1 National Food Institute, Technical University of Denmark2 Division of Nutrition, National Food Institute, Technical University of Denmark3 Division of Toxicology and Risk Assessment, National Food Institute, Technical University of Denmark4 Department of Applied Mathematics and Computer Science, Technical University of Denmark5 Statistics and Data Analysis, Department of Applied Mathematics and Computer Science, Technical University of Denmark6 Aarhus University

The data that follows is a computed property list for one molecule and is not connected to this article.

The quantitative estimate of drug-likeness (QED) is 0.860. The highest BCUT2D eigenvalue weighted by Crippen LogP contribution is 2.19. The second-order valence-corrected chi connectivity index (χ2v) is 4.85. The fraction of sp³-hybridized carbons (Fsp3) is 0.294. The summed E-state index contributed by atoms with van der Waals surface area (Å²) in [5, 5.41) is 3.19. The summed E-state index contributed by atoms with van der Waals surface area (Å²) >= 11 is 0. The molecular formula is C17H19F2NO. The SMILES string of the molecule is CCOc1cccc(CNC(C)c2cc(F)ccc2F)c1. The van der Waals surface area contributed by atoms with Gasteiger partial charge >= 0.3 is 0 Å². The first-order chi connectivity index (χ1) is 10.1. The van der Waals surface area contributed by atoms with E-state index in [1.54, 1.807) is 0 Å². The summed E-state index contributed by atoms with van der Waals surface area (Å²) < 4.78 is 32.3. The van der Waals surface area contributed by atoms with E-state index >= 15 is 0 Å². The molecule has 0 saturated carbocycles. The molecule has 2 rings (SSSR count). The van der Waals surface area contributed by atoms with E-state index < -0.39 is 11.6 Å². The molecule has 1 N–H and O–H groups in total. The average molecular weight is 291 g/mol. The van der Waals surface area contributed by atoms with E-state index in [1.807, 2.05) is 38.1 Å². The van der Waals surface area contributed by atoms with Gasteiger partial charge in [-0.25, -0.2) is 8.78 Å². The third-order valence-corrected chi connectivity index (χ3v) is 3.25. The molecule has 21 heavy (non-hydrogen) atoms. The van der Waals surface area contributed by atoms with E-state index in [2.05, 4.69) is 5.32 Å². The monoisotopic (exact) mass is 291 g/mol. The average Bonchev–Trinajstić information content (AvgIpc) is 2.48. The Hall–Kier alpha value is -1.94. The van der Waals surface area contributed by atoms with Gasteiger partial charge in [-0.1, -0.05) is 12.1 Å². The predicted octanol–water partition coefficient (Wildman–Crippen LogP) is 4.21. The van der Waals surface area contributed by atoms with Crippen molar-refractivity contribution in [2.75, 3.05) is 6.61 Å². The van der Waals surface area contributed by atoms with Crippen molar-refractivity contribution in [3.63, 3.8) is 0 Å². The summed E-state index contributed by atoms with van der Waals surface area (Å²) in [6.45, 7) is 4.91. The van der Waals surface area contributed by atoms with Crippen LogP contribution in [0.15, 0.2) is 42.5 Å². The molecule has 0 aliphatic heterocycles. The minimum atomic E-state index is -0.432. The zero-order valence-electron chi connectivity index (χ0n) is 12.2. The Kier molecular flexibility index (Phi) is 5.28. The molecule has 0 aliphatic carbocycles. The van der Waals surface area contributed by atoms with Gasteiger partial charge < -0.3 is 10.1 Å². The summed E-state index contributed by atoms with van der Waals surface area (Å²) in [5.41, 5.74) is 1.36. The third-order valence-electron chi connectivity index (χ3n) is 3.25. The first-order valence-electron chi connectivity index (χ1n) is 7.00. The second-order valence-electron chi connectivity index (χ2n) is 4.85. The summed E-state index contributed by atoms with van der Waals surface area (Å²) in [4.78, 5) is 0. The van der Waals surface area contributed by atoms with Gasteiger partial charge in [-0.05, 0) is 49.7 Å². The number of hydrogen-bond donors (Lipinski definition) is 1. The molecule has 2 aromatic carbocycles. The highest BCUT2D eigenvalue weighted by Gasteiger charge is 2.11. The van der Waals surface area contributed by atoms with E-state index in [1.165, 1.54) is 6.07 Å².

Common genetic variants rs10741657 and rs10766197 in CYP2R1 and rs4588 and rs842999 in GC and a combined genetic risk score (GRS) of these four variants influence late summer 25-hydroxyvitamin D (25(OH)D) concentrations. The objectives were to identify those who are most at risk of developing low vitamin D status during winter and to assess whether vitamin D3-fortified bread and milk will increase 25(OH)D concentrations in those with genetically determined low 25(OH)D concentrations at late summer. We used data from the VitmaD study. Participants were allocated to either vitamin D3-fortified bread and milk or non-fortified bread and milk during winter. In the fortification group, CYP2R1 (rs10741657) and GC (rs4588 and rs842999) were statistically significantly associated with winter 25(OH)D concentrations and CYP2R1 (rs10766197) was borderline significant. There was a negative linear trend between 25(OH)D concentrations and carriage of 0-8 risk alleles (p <0.0001). No association was found for the control group (p = 0.1428). There was a significant positive linear relationship between different quintiles of total vitamin D intake and the increase in 25(OH)D concentrations among carriers of 0-2 (p = 0.0012), 3 (p = 0.0001), 4 (p = 0.0118) or 5 (p = 0.0029) risk alleles, but not among carriers of 6-8 risk alleles (p = 0.1051). Carriers of a high GRS were more prone to be vitamin D deficient compared to carriers of a low GRS. Furthermore, rs4588-AA carriers have a low but very stable 25(OH)D concentration, and interestingly, also low PTH level.